For many years, I felt like the unpreferred twin. I was stuck in my role of the serious twin, the rigid, uptight one. And Katherine was locked into her role as the life of the party, always being happy and light. We both felt pressure to keep our half of the circle intact. We first separated in college. I went south and she went east. It was a micro-separation and we remained very close. At first, the space away from Katherine was painful. I didn't understand how to access the pieces of myself that Katherine had occupied growing up. I felt like an imposter--being social, taking up space in that way, trying on the role of playful and fun.

After we both graduated from college we moved west together, forging a new path together, falling very much into the same roles we occupied in high school. This lasted for a few years and then we began to move apart again, this time in a bigger way than we had in college. First, we moved to different apartments and then to separate states, and eventually very far apart emotionally, almost alienated from one another. In hindsight, I think the alienation from the other was a subconscious distance Katherine and I created so that each of us could step lightly into the realm of "other."

Those were hard years. It felt unnatural to be so distant from the person I thought I needed to complete me. I wasn't yet comfortable occupying space that used to be hers. But as we stayed separate, it got easier. Our former opposite selves became neutral-- neither good nor bad, neither mine nor hers. In getting enough distance from our former identities of two parts of one whole, we could see that we no longer needed to dwell in our formerly-defined parts. In the physical and emotional distance we created, we were able to see and feel our whole selves. And we were able to finally see each other.

I still feel out of place at times. Making new friends is hard for me and I'm still socially awkward. My default is still rigid and uptight. I know for Katherine too, it has been a long, complicated journey to move away from the expectations of who she was when we made up two parts of a whole to the person she is now. It's a neverending road, this path to wholeness. Contemplating how we limit ourselves, our possibilities, our preferences for ways of being, is painful but important. For me, having the perspective of a twin is a clear way to look back and see how I limited myself because I thought I couldn't be like my twin. I could only define myself in a way that made sense to complete our puzzle.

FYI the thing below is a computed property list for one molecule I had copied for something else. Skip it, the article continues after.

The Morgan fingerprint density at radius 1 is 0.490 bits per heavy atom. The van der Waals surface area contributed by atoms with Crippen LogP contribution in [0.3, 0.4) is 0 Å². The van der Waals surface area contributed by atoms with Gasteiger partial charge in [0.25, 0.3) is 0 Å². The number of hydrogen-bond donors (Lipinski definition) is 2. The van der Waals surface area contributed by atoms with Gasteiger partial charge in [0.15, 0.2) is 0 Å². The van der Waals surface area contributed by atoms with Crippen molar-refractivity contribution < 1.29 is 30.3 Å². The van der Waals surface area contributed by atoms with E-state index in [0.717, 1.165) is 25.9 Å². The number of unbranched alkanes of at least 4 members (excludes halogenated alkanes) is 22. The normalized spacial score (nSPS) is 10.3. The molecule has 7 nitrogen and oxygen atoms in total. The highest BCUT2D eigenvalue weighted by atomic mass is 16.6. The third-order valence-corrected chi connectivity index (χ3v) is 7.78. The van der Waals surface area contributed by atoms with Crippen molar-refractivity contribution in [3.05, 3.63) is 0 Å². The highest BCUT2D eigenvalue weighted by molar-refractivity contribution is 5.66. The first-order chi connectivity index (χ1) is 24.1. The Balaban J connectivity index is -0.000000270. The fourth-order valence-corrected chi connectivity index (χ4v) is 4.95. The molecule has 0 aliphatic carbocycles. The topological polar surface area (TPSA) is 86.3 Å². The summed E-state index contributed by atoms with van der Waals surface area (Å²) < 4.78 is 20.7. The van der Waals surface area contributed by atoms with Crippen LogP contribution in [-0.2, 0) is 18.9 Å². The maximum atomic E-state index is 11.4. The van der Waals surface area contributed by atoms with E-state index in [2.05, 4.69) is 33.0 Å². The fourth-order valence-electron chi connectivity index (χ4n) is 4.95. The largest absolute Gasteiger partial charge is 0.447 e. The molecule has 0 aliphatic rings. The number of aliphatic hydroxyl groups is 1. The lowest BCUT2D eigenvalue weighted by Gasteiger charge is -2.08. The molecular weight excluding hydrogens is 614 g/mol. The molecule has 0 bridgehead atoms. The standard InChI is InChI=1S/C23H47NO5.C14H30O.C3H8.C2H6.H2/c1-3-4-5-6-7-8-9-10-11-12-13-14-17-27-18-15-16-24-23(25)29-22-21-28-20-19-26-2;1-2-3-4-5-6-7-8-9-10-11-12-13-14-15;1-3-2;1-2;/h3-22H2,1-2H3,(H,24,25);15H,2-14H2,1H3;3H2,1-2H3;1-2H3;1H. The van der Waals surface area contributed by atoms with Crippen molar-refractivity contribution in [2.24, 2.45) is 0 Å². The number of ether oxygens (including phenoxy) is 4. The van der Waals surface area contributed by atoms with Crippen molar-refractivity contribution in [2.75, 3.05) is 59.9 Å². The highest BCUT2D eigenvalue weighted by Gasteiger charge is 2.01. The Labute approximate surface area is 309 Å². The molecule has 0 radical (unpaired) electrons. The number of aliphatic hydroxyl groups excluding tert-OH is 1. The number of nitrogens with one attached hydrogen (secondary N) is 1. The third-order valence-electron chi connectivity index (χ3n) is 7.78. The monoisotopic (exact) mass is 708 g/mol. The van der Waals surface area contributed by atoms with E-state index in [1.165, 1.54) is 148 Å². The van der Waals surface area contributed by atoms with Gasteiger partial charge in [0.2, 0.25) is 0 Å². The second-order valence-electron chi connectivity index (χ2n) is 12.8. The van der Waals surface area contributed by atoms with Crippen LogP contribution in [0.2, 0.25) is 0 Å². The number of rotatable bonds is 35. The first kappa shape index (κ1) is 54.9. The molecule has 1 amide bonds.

I am still serious and I still worry (a lot). Katherine is still funny as hell and is often still the entertainer. But we're both greatly changed, expanded. We've learned to dip our toes, and sometimes our whole bodies into what once was our opposite, our twin's role. I am far more social now than Katherine. And she is much more serious than I ever was. To look back and see our journeys is to understand the importance of welcoming everything, opening up and making room for all the pieces that make each of us whole.

For me, having the clear reference point of being a twin allows me to see how easy it is to get stuck in a role, to limit myself to one way of being. In looking back over my own history, I can see how slowly moving away from the tight twin circle I used to inhabit has helped me to become a whole of my own. Like a meteor breaking apart in space, the fireballs and sparks that come from the explosion light up the universe with possibilities. In breaking apart, we become complete in a new incarnation of wholeness.